For instance, a gas furnace can work in conjunction with a heat pump to provide heating when the temperatures are extremely low. Other hybrid heating systems use electric-based heat or some other form of heating. If you want to save money and the environment by having the most efficient HVAC system, hybrid heat pump systems are the way to go.
One benefit of hybrid heating systems is their ability to provide uninterrupted heating when the heat pump goes into defrost mode.
Learn more about hybrid heating systems.
- How can I tell if I have an air conditioner or a heat pump?
The answer to this question may be harder to answer than you might think. Still, there are some simple things you can do to check:
- Switch your thermostat to “heat” and walk outside to see if the outdoor heat pump is running. If your outdoor unit runs when the heat is one, you most likely have a heat pump, not an air conditioner. One caveat: if you have a hybrid heating system, then it’s possible that your supplemental heating system is running and your heat pump is dormant for the time being.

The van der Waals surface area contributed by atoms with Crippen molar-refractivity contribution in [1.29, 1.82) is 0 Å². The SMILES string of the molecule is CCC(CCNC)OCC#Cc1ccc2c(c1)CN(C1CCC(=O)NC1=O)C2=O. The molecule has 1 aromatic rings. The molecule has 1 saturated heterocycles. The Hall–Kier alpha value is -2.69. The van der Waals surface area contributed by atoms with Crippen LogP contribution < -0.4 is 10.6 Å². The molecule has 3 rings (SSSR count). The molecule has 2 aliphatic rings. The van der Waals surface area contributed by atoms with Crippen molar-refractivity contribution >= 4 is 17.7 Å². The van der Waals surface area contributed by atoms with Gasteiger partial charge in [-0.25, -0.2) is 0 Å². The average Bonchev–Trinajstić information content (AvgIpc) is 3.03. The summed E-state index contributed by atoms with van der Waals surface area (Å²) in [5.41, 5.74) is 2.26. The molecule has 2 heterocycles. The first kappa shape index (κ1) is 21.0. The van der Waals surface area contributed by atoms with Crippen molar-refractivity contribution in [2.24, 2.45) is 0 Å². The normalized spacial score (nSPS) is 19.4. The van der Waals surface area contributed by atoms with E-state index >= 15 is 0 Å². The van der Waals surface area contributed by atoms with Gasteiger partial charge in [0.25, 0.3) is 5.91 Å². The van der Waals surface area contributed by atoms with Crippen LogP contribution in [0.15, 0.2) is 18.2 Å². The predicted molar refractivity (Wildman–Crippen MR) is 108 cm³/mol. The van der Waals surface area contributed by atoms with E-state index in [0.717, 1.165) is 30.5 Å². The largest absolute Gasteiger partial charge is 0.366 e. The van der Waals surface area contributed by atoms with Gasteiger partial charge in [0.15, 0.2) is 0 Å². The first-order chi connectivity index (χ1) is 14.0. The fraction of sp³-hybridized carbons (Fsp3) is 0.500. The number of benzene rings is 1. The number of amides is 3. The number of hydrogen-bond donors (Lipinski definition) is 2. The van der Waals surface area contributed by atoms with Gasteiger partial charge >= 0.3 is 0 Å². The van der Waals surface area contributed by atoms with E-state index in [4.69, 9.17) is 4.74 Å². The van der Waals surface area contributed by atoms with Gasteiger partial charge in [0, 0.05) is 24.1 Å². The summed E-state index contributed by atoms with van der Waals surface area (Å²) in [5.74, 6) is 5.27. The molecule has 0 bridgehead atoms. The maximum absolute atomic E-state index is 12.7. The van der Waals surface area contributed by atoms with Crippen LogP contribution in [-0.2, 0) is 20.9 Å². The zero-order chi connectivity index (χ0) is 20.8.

- Continue your investigation by looking for a brass reversing valve inside of your outdoor condenser unit. This piece changes the direction of the refrigerant flow. If you have can look into your heat pump and see a brass reversing valve, you have a heat pump. Keep in mind, however, that some heat pumps hide this piece so that it is not immediately viewable.
- The last and most conclusive way to check if you have a heat pump is by writing down the model number on the outdoor unit and looking it up online. The model number (M/N) should be on the manufacturer sticker located on the side of your unit.
- Also, if you find the EnergyGuide label on your heat pump unit and it has an HSPF (Heating Seasonal Performance Factor), it is a heat pump, not an air conditioner. Only heat pumps have the HSPF rating.
If you still don’t know what type of HVAC system you have, a simple call to Pacific Heating & Cooling will do the trick: (253) 292-3995.
- How often should I schedule maintenance for my heat pump?